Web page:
Barely one week after the Tokyo Olympic Games was postponed to July 2021 by the organisers and host due to Coronavirus, a huge corruption allegation of $8.2m, camera gifts, has been brought against the host Japan in its bidding process.
A businessman who received millions of dollars for his work on Tokyo’s successful campaign to host the 2020 Olympics, which was postponed said he played a key role in securing the support of a former Olympics powerbroker suspected by French prosecutors of taking bribes to help Japan’s bid.
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Haruyuki Takahashi, a former executive at the advertising agency Dentsu Inc, was paid $8.2 million by the committee that spearheaded Tokyo’s bid for the 2020 Games, according to financial records reviewed by Reuters.
Takahashi told Reuters his work included lobbying International Olympic Committee members like Lamine Diack, the ex-Olympics powerbroker, and that he gave Diack gifts, including digital cameras and a Seiko watch.
“They’re cheap,” he said.
The payments made Takahashi the single largest recipient of money from the Tokyo bid committee, which was mostly funded by Japanese companies. After his involvement in Tokyo’s successful campaign, Takahashi was named to the board of the Tokyo 2020 organizing committee, a group tasked with running the summer Games after it was awarded to Japan.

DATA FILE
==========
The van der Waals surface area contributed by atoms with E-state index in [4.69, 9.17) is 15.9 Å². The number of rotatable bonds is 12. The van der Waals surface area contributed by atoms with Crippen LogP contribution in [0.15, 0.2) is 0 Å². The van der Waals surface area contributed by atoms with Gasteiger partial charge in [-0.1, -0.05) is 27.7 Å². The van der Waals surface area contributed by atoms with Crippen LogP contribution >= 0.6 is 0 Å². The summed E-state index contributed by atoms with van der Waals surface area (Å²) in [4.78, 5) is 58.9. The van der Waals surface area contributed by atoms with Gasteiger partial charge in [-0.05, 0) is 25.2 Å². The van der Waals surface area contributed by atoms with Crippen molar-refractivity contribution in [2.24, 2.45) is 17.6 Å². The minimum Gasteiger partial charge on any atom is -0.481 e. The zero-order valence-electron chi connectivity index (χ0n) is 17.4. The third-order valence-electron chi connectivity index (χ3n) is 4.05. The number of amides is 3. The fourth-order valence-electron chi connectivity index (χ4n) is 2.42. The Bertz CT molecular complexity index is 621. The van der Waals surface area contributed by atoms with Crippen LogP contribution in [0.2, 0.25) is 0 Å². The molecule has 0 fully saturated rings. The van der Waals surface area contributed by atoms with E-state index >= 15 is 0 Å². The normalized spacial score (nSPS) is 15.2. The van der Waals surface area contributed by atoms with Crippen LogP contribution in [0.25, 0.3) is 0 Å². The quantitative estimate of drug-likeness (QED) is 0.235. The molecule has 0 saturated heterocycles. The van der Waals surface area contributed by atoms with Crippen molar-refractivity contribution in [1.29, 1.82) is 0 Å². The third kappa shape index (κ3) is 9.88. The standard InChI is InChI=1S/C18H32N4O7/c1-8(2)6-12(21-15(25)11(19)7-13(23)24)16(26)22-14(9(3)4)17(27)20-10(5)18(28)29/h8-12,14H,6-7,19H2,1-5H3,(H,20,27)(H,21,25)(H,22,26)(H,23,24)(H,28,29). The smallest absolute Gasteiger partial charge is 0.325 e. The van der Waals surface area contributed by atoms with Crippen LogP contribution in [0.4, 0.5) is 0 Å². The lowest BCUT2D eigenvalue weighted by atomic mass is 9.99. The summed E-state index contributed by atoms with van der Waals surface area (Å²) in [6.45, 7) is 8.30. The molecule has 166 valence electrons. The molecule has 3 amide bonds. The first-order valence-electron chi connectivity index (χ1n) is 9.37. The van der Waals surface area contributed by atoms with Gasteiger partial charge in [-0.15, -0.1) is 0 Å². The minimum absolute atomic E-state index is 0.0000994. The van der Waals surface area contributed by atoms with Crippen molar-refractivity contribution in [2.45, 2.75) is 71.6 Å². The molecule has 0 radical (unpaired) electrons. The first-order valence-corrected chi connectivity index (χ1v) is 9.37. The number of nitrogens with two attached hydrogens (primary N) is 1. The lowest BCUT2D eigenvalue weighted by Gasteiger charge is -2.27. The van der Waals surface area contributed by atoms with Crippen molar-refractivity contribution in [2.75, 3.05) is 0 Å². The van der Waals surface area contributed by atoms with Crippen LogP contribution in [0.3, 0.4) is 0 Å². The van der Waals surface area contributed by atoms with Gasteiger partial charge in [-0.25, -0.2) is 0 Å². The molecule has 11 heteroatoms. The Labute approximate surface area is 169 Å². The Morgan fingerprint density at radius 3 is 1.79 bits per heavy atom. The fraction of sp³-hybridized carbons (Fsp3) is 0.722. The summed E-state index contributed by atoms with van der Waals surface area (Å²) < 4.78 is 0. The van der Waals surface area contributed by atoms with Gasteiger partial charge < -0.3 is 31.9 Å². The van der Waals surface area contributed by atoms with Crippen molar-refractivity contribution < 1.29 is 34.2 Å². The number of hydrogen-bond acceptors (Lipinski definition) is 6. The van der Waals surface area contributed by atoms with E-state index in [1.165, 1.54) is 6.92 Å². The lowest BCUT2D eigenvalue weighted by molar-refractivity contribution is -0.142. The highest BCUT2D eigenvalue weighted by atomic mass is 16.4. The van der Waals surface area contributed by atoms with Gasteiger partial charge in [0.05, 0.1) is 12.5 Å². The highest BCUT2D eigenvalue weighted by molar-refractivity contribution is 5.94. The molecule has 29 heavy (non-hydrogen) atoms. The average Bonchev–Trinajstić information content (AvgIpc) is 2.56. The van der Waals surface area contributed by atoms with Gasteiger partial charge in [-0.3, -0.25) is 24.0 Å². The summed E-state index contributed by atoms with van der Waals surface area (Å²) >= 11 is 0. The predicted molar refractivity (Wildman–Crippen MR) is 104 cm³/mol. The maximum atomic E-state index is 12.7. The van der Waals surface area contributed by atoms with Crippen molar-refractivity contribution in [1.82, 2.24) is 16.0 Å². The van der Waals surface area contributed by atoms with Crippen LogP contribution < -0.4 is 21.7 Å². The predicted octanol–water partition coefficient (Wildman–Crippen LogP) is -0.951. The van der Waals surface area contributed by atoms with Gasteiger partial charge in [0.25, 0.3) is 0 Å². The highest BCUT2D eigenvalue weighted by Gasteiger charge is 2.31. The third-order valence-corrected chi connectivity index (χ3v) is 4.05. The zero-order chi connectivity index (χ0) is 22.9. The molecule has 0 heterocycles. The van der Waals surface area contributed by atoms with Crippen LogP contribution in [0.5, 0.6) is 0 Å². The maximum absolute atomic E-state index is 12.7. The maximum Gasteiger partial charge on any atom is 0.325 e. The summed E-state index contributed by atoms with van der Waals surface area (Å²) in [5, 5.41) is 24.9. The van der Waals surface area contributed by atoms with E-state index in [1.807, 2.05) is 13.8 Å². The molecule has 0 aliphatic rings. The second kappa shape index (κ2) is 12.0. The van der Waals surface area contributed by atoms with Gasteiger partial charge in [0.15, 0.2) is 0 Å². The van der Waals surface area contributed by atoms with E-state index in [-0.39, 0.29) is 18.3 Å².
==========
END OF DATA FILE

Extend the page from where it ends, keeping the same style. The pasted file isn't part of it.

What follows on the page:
Takahashi acknowledged receiving the payments but declined to give a full accounting of how he used the money. He said he urged Diack to support the Tokyo bid and denied any impropriety in those dealings.
He said it was normal to provide gifts as a way of currying good relations with important officials like Diack. He said there was nothing improper with the payments he received or with the way he used the money, according to Reuters.
International Olympic Committee (IOC) regulations allowed for the giving of gifts of nominal value at the time of the 2020 bid, but didn’t stipulate a specific amount.
Diack, 86, has consistently denied any wrongdoing. His lawyer said Diack “denies all allegations of bribery.”